Covert: And collateral damage
We are living in a period of contradiction and hypocrisy. There is hardly a subject anyone can point to and say; this is the country I was brought up to believe in, respect, and trust. If not caused by our leadership, this confusion is at least enhanced by our leadership’s refusal to face subjects head-on, honestly, and discuss them openly.
For instance, you cannot listen to the witnesses brought before the committee to study 9/11or their interrogators without realizing that “covert” operations to assassinate people perceived as threats is a preemptive policy that’s been around for a long time.
The committee doesn’t seem concerned with anything we might have done to make people hate us. Instead, the committee seems obsessed with the question of why we didn’t eliminate “UBL” (they call him Usama bin Laden) as far back as the eighties. And the answer always seems to be that we couldn’t be certain we had him in our sights or that there was usually the chance of too much collateral damage. How much collateral damage is too much collateral damage?
Wasn’t “collateral damage” the subject Timothy McVeigh invoked when accused of killing children in the Oklahoma City Murrah Building’s day care center and didn’t we despise him for that response? And doesn’t this all fly in the face of the “Don’t Tread on Me” defensive position most Americans have always taken as the stance of a nation that would never attack first, a nation that would never be the aggressor or the bad guy? Aren’t we the good guys in white hats that would only go to war as a last necessary result?
If our government can even entertain the idea of collateral damage, doesn’t it also imply that perhaps events like Pearl Harbor and “Remember the Maine” might possibly have been deliberately or “covertly” staged with unfortunate collateral damage?
Since the time of Christ the fisherman or Moses in the bulrushes of the Nile we’ve known that you should never put all of your eggs in one basket. In naval strategy, you should never put an entire fleet in one harbor. Was Admiral Nimitz the dumbest naval strategist to ever exist by sending the entire 7th Fleet to Pearl Harbor? Would your government order such a heinous sacrifice in order to get reluctant Americans involved in a war?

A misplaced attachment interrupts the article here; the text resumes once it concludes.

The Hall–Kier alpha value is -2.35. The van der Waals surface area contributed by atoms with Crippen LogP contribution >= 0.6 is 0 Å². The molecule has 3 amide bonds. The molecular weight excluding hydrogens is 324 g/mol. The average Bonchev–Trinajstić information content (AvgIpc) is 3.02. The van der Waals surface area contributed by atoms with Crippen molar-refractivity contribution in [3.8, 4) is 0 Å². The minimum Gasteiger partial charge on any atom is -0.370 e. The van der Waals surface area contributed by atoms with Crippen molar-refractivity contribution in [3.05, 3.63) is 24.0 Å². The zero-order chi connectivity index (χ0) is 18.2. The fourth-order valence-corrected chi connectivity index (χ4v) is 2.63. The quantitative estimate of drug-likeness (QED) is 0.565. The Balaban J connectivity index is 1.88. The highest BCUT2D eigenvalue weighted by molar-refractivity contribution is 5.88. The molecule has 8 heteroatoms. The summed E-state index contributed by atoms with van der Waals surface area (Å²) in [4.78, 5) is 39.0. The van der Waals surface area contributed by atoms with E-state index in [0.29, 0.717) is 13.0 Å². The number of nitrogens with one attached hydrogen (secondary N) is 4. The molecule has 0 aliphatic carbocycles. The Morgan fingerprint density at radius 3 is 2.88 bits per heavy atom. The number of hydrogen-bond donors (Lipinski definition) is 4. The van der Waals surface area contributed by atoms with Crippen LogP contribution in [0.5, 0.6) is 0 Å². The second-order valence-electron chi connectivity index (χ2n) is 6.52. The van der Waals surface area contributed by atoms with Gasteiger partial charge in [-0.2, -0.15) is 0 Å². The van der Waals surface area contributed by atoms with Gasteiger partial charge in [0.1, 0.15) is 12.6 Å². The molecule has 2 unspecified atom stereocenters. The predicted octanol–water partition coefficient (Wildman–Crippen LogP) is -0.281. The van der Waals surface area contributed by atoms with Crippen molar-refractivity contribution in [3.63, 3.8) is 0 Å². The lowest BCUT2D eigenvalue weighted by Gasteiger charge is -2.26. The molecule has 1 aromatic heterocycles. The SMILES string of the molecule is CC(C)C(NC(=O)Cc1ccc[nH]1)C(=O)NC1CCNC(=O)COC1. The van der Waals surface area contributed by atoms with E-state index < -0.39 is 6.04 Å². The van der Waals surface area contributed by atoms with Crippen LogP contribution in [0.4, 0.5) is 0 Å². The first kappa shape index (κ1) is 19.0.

These are the questions of conspiracy theorists or the philosophical questions of a class in Ethics 101. The latter typically poses something along the following storyline. You are driving a bus full of school children on a narrow cliff-side road when Albert Einstein wanders in front of your bus. You have only two choices and you know the full results of either. If you swerve to avoid Einstein, everyone on the bus will die except you. If you run over Einstein, no one but you will ever know what he might have contributed to the world and the children, lovable as they are, would not add anything to society or what we call progress. It’s up to you. Your choice.
There are worthy arguments on both sides. Does it really matter whether there are only three or as many as three thousand children on the bus?
Of course, in real life there are all sorts of shades of grey and most of us hope we will never be forced to make such a choice. Unfortunately, too many of us rely on our elected leaders to make these tough decisions—and therein may lay the real problem.
George W. Bush doesn’t make any bones about which choice he would make. Anyone who doesn’t believe he would kill the children hasn’t been listening to what he says or the actions he takes. From making jokes about how he lied us into an illegal invasion to dropping the ball on “no child left behind” or the education of our children, George W. Bush is nothing if not consistent to his policy since 9/11.
And if you want to throw him into a tizzy, ask our President how he feels about the continuing war in Ireland, which side he would support, and why he hasn’t done anything about it. Then ask yourself which side he would choose if one were Islamic or a major player in OPEC.
There is much more at stake here than simple empire building and maintenance, selectively policing the world of our “national interests,” following Israel’s lead in making every citizen over eighteen a soldier (see: HR-163) or denigrating anyone who objects. It’s even greater than our concept of “freedom to” compete as opposed to “freedom from” starvation and poverty, the old point-of-view of a free world versus communist ideologies.
Today, we are dealing with raw power at its finest. Power vested in vast stockpiles of military weapons of mass destruction, the costly development and proliferation of even more of these murderous weapons, and a leadership willing to use them not in defense but in preemptive actions both overt and covert. Power that is making the United States of America terrorists to the rest of the world.
Secretary of Defense, Donald Rumsfeld, claims the right and responsibility to attack any terrorist or terrorist group anywhere unless they cross our borders and infiltrate our nation, much like our own “Special Forces” might do anywhere. In that case, it’s a local police problem.
Or maybe you weren’t listening when the committee investigating 9/11 and the witnesses complained about unmanned seek-and-destroy weapons such as “The Predator” not being readily available when UBL was thought to be here or there years ago.
“Published originally at EtherZone.com : republication allowed with this notice and hyperlink intact.”